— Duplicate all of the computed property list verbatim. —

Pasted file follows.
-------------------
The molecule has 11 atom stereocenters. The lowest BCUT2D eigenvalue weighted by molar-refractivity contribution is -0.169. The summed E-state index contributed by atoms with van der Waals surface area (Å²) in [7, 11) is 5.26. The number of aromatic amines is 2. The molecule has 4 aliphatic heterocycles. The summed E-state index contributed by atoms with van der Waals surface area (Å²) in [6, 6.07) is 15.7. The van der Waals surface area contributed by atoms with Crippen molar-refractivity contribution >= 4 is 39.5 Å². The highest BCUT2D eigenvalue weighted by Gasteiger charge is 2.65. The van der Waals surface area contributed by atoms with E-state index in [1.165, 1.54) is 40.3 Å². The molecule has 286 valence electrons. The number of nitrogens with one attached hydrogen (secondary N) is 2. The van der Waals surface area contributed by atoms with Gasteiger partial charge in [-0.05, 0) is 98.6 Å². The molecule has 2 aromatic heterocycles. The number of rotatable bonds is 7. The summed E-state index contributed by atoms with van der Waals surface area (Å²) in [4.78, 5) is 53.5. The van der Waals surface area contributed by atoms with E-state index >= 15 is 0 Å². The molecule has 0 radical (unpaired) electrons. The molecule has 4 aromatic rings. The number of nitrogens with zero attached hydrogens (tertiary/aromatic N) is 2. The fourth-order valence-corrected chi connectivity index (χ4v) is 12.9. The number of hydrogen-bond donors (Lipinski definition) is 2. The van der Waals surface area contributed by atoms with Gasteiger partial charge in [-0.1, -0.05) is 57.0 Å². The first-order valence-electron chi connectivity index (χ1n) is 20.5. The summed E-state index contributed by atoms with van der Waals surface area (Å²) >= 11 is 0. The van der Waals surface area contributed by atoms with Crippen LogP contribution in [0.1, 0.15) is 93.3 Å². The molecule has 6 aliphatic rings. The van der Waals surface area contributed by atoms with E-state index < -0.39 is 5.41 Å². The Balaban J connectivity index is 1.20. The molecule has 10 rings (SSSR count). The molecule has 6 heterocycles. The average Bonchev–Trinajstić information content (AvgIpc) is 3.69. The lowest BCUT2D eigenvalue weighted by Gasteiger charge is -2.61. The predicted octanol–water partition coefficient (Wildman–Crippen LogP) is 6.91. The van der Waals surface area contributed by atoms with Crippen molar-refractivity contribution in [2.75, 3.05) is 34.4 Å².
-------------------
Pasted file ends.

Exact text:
The molecule has 11 atom stereocenters. The lowest BCUT2D eigenvalue weighted by molar-refractivity contribution is -0.169. The summed E-state index contributed by atoms with van der Waals surface area (Å²) in [7, 11) is 5.26. The number of aromatic amines is 2. The molecule has 4 aliphatic heterocycles. The summed E-state index contributed by atoms with van der Waals surface area (Å²) in [6, 6.07) is 15.7. The van der Waals surface area contributed by atoms with Crippen molar-refractivity contribution >= 4 is 39.5 Å². The highest BCUT2D eigenvalue weighted by Gasteiger charge is 2.65. The van der Waals surface area contributed by atoms with E-state index in [1.165, 1.54) is 40.3 Å². The molecule has 286 valence electrons. The number of nitrogens with one attached hydrogen (secondary N) is 2. The van der Waals surface area contributed by atoms with Gasteiger partial charge in [-0.05, 0) is 98.6 Å². The molecule has 2 aromatic heterocycles. The number of rotatable bonds is 7. The summed E-state index contributed by atoms with van der Waals surface area (Å²) in [4.78, 5) is 53.5. The van der Waals surface area contributed by atoms with E-state index >= 15 is 0 Å². The molecule has 0 radical (unpaired) electrons. The molecule has 4 aromatic rings. The number of nitrogens with zero attached hydrogens (tertiary/aromatic N) is 2. The fourth-order valence-corrected chi connectivity index (χ4v) is 12.9. The number of hydrogen-bond donors (Lipinski definition) is 2. The van der Waals surface area contributed by atoms with Gasteiger partial charge in [-0.1, -0.05) is 57.0 Å². The first-order valence-electron chi connectivity index (χ1n) is 20.5. The summed E-state index contributed by atoms with van der Waals surface area (Å²) >= 11 is 0. The van der Waals surface area contributed by atoms with Crippen LogP contribution in [0.1, 0.15) is 93.3 Å². The molecule has 6 aliphatic rings. The van der Waals surface area contributed by atoms with E-state index < -0.39 is 5.41 Å². The Balaban J connectivity index is 1.20. The molecule has 10 rings (SSSR count). The molecule has 6 heterocycles. The average Bonchev–Trinajstić information content (AvgIpc) is 3.69. The lowest BCUT2D eigenvalue weighted by Gasteiger charge is -2.61. The predicted octanol–water partition coefficient (Wildman–Crippen LogP) is 6.91. The van der Waals surface area contributed by atoms with Crippen molar-refractivity contribution in [2.75, 3.05) is 34.4 Å².